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11/21/2007 – Editorials

By Richard Peterson


The arrival of Thanksgiving again gives us a chance to feast and gather around the table with loved ones.

I always roast a turkey whether we go out to eat or not because I simply can’t get along without the leftovers.

Once the meat is carved off the turkey’s carcass, the bones, gristle, fat and other leavings are thrown into a large pot of water and placed on the stove to simmer the remainder of the day, adding more water as necessary. At bedtime the stove is turned off and a cover placed over the pot.

Early the next morning, the aromatic juice and contents have cooled to room temperature so it’s safe to handle. The contents are strained and the juice goes into another large kettle. The meat is picked over to insure all the good turkey has been salvaged and the fat, gristle and bones are thrown away. You’ll be surprised how much meat falls off the carcass in the simmering process. The good meat is placed in the bottom of a large pot and the strained turkey juice is poured over it. A cover is placed on the pot and it goes in the refrigerator.

That evening or the next morning, the pot is removed from the refrigerator and the solidified fat is skimmed off and discarded.

This fat isn’t good for you. Don’t fry potatoes in it as I used to.

After that you can add any type of vegetables you want: peas, diced carrots, diced potatoes, cabbage or whatever. Add your seasonings and you’ve got a hearty and healthy soup. Wonderful!


My life has changed significantly in the past six months since I was diagnosed with Type 2 diabetes. I was pretty surprised when this diagnosis was delivered to me. I know my mother never had diabetes and I don’t think my dad did, either. However, my brother, Jim, has had diabetes for several years. I guess a combination of the genes of our parents predetermined that their children would be diabetics.

There is no other history of diabetes on either side of our families, except for some of Uncle Ed’s and Aunt Inga’s children, who inherited the disease from her.

My diabetes is under control by watching my diet and taking two pills a day (Metformin). There are no symptoms. I know that the disease is pretty much under control by pricking my fingers a couple times a day and checking the sugar levels in the blood. It only takes a few seconds and is virtually painless.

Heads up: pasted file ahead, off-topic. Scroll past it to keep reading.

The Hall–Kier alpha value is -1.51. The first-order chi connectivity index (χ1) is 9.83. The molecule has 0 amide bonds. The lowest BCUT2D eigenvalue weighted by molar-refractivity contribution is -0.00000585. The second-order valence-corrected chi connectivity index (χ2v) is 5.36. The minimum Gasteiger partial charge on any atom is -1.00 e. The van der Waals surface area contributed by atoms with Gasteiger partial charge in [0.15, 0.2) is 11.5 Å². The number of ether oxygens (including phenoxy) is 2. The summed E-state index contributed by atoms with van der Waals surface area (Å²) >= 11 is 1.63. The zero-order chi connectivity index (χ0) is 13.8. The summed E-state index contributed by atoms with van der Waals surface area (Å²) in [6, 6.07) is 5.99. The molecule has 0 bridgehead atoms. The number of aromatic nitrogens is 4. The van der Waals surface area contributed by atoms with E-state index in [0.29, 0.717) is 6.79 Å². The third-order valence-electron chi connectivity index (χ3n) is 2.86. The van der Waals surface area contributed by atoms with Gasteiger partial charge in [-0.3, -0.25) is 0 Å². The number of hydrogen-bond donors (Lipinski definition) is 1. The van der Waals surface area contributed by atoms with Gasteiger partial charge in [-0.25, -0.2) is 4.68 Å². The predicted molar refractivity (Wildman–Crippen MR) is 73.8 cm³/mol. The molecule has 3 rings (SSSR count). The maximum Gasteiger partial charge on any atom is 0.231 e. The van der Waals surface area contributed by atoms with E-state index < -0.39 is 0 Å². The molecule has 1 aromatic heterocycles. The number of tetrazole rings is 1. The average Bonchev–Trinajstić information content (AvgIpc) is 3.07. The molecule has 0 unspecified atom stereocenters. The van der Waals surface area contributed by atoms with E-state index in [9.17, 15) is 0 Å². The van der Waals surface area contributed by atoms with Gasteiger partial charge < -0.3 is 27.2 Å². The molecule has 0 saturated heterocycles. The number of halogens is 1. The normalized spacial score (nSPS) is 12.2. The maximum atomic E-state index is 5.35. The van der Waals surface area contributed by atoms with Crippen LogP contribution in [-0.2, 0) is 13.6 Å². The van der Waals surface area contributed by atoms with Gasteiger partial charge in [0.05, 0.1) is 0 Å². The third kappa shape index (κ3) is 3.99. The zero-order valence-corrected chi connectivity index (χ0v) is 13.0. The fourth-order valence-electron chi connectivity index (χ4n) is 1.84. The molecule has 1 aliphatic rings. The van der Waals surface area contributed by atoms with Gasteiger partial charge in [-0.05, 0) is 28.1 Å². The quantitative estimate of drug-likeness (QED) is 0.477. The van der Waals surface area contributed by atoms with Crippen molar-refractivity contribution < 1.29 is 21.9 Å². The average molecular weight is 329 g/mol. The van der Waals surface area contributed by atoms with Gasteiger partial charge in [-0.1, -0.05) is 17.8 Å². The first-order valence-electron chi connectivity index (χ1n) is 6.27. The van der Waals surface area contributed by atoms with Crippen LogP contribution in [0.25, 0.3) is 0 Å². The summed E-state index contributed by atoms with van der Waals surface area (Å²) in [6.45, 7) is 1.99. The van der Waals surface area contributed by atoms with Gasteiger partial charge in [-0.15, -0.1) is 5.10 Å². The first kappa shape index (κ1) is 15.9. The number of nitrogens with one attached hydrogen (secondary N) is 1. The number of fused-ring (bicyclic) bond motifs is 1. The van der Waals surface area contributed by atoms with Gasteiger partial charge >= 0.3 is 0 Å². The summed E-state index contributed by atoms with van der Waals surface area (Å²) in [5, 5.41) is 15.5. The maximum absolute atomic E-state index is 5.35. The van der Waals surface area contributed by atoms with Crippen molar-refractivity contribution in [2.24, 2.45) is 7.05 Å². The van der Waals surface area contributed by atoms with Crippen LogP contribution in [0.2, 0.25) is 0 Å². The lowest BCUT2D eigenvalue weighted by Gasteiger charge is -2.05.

Diet is important. I’ve completely given up candy, soda pop, ice cream and wine, among other things. Beer consumption is limited.

Other alcoholic beverages find their way to my lips on only rare occasions.

I eat nearly everything, but try to stay away from fatty foods, French fries, rice, potatoes, white bread, butter, cheese and regular pasta. One of my favorites, Ramen, causes my blood sugar to soar. So, I practically live on low carbohydrate pasta, the Dreamfields brand which is made in Carrington. It’s just as good as regular pasta and is perfect for diabetics.

Instead of ice cream for dessert I have yogurt. I like it. I’ve never liked breakfast food, but I do like the lesser sweetened granolas with a few tablespoons of plain yogurt spooned over it. I’d rather eat bacon, eggs and toast, but yogurt and granola has to substitute these days.

We eat a lot more fish these days, too, although I still fry hamburgers on my George Foreman Grill. Most of the fat drips off.

That hamburger is eaten with a slice of raw onion, sliced jalapeno pickles and a small amount of catsup on a whole wheat bun. It makes a great breakfast, followed by a banana for dessert.

I’m supposed to eat lots of fruits, vegetables and beans. That’s fine because I like all that stuff. As a matter of fact, I seem to like everything, and that’s a part of my problem.

Exercise is also important, but walking the two blocks from my house to the Farmers Press is about as far as I’ve gotten in the exercise program. I’ve always said I get most of my exercise from digesting food.

As was stated earlier in this column, I used to fry potatoes in turkey grease, sausage grease and bacon grease. Good! Good! Good! But grease is forbidden fruit these days. Pre-diabetes my favorite meal was pan fried sausage with potatoes fried in the grease. Lord almighty! It’s amazing I’ve managed to hang onto life this long after a diet like that!

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